## Solution - Level 1

These are hints for the level one puzzles, along with occasional comments and extras. For several puzzles, there are different approaches that will also lead to a solution. Note that there may be more than one solution to some problems.

## Spoke Sums

For the first puzzle, many will discover that the 7 is unimportant — that they really only have to work with the numbers from 1 to 6, and that they need to partition these six numbers into three pairs each of whose sum is the same.

Another approach is to note the sum of the numbers from 1 to 6 is 21, and so the sum of the three pairs must be 7, that is, 21 divided by 3.

For the second puzzle, the sum across each diagonal must be the same, so the sum of each pair of opposite numbers must be the same. The sum of six of the numbers must be a multiple of three, and the number 7 must be among these six numbers. All possibilities give a solution.

Another approach is to note the sum of the numbers from 1 to 6 is 21, and so the sum of the three pairs must be 7, that is, 21 divided by 3.

For the second puzzle, the sum across each diagonal must be the same, so the sum of each pair of opposite numbers must be the same. The sum of six of the numbers must be a multiple of three, and the number 7 must be among these six numbers. All possibilities give a solution.

## Number Wheel

For the first wheel, the pair of numbers opposite 5 and 1 have to total 6. So the pair must be 2 and 4. This leads to two solutions.

For the second wheel, one of the numbers 2, 3, 4, or 6 has to be between the 1 and the 5. Try each of the numbers until you find the one that works.

For the second wheel, one of the numbers 2, 3, 4, or 6 has to be between the 1 and the 5. Try each of the numbers until you find the one that works.

## Buggy Jump

There are many different solutions. You can make this puzzle slightly more challenging by requiring that when the bugs reach the opposite side of the board, they cannot move off that side.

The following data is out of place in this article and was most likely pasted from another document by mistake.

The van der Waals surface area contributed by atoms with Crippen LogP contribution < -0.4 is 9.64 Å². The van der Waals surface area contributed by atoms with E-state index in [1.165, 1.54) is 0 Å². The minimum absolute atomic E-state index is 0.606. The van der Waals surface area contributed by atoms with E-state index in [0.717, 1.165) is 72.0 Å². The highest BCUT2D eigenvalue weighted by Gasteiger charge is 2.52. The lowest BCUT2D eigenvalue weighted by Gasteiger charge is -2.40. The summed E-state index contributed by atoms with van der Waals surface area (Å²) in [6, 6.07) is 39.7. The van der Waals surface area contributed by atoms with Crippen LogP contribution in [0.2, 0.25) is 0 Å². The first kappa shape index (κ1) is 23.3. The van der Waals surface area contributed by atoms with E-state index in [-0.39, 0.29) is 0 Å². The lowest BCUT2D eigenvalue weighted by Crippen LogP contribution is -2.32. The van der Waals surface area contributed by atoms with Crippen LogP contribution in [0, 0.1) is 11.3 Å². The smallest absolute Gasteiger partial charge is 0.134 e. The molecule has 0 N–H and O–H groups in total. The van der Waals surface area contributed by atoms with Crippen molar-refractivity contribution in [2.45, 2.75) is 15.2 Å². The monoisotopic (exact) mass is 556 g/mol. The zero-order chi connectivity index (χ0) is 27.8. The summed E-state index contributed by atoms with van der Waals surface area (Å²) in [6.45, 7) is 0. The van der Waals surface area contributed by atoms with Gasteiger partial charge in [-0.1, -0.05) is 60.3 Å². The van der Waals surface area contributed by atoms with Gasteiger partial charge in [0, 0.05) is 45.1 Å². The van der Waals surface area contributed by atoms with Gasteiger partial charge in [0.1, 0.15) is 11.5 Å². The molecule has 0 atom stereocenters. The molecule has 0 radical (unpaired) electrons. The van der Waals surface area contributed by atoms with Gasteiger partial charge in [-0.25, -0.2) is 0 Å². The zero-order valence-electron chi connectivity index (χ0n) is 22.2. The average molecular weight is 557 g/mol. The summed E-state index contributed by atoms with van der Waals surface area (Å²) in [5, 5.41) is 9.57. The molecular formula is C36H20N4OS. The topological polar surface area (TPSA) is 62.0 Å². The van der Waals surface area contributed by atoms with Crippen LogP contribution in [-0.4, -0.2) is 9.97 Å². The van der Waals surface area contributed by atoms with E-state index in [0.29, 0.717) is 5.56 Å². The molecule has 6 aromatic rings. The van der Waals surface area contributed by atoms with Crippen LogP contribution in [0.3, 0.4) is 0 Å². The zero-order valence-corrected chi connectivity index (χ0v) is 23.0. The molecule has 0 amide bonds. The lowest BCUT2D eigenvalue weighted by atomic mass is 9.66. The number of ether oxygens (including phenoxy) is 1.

## Pyramid

A triangular pyramid (or tetrahedron) has six edges which come in three opposite pairs like the red edges in the picture on the left. One key to solving the pyramid puzzle is to recognize that the the four puzzle pieces must somehow be tilted with respect to each other, and that the two 1 × 4 pieces must lie along opposite edges.
There is a well-known puzzle related to this. To make the puzzle, cut out two pieces of cardboard in the shape shown on the left below. (All of the red edges are 1 unit except for the two long edges which are 2 units. The edges of the dotted square are also one unit in length.) Fold each piece along the dotted lines and glue the tabs to the sides to form two solid pieces each in the shape as shown on the right. Put the two pieces together to form a pyramid. |

## Nine Men in a Trench

The first few moves are:

## Star Jump, Circle Jump, Circle Jump II

For Star Jump, the last move must be to put your finger on the
unshaded circle and place the fourth penny on the shaded circle marked with b. The previous (third) move must be to put your finger on the circle marked with b and place the third penny on the shaded circle marked with d.The solutions for the other two may be obtained using a similar backtracking strategy. |

## Four Cottages

We really only have to find distances of 2, 3, 4, 5, and 6, because going the opposite way will give distances of 11, 10, 9, 8, and 7. There are several solutions.

## Free the Animals

Concentrate first on freeing the animals in the crowded cages.

## Sam's House

The original puzzle was created by Sam Loyd in 1850 when he was nine years old. In the original puzzle there were quarreling neighbours instead of dogs, there was no grid of paving stones, and the paths were made by drawing lines with a pencil.